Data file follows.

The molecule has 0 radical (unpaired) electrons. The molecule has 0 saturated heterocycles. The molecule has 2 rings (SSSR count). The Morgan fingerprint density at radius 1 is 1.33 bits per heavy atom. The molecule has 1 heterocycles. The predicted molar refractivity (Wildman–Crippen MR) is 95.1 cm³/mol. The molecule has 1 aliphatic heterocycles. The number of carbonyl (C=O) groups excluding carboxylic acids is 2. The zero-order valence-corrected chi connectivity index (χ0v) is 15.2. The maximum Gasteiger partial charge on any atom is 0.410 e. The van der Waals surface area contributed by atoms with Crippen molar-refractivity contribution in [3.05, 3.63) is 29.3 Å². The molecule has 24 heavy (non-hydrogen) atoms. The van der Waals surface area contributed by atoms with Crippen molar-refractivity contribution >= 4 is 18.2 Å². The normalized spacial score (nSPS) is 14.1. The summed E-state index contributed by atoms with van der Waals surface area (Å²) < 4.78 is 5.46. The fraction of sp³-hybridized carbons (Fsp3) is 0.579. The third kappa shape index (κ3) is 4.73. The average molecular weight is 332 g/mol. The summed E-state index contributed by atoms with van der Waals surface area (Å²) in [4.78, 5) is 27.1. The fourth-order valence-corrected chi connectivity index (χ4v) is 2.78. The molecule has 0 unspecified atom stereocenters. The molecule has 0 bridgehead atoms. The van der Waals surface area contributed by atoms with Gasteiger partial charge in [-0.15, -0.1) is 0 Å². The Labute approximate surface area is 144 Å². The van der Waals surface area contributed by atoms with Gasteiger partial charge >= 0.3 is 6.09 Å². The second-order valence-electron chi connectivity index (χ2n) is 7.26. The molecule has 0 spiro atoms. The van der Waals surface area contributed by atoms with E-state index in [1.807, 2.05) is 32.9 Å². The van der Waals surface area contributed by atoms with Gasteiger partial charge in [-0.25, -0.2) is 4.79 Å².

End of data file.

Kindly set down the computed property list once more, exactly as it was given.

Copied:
The molecule has 0 radical (unpaired) electrons. The molecule has 0 saturated heterocycles. The molecule has 2 rings (SSSR count). The Morgan fingerprint density at radius 1 is 1.33 bits per heavy atom. The molecule has 1 heterocycles. The predicted molar refractivity (Wildman–Crippen MR) is 95.1 cm³/mol. The molecule has 1 aliphatic heterocycles. The number of carbonyl (C=O) groups excluding carboxylic acids is 2. The zero-order valence-corrected chi connectivity index (χ0v) is 15.2. The maximum Gasteiger partial charge on any atom is 0.410 e. The van der Waals surface area contributed by atoms with Crippen molar-refractivity contribution in [3.05, 3.63) is 29.3 Å². The molecule has 24 heavy (non-hydrogen) atoms. The van der Waals surface area contributed by atoms with Crippen molar-refractivity contribution >= 4 is 18.2 Å². The normalized spacial score (nSPS) is 14.1. The summed E-state index contributed by atoms with van der Waals surface area (Å²) < 4.78 is 5.46. The fraction of sp³-hybridized carbons (Fsp3) is 0.579. The third kappa shape index (κ3) is 4.73. The average molecular weight is 332 g/mol. The summed E-state index contributed by atoms with van der Waals surface area (Å²) in [4.78, 5) is 27.1. The fourth-order valence-corrected chi connectivity index (χ4v) is 2.78. The molecule has 0 unspecified atom stereocenters. The molecule has 0 bridgehead atoms. The van der Waals surface area contributed by atoms with Gasteiger partial charge in [-0.15, -0.1) is 0 Å². The Labute approximate surface area is 144 Å². The van der Waals surface area contributed by atoms with Gasteiger partial charge >= 0.3 is 6.09 Å². The second-order valence-electron chi connectivity index (χ2n) is 7.26. The molecule has 0 spiro atoms. The van der Waals surface area contributed by atoms with E-state index in [1.807, 2.05) is 32.9 Å². The van der Waals surface area contributed by atoms with Gasteiger partial charge in [-0.25, -0.2) is 4.79 Å².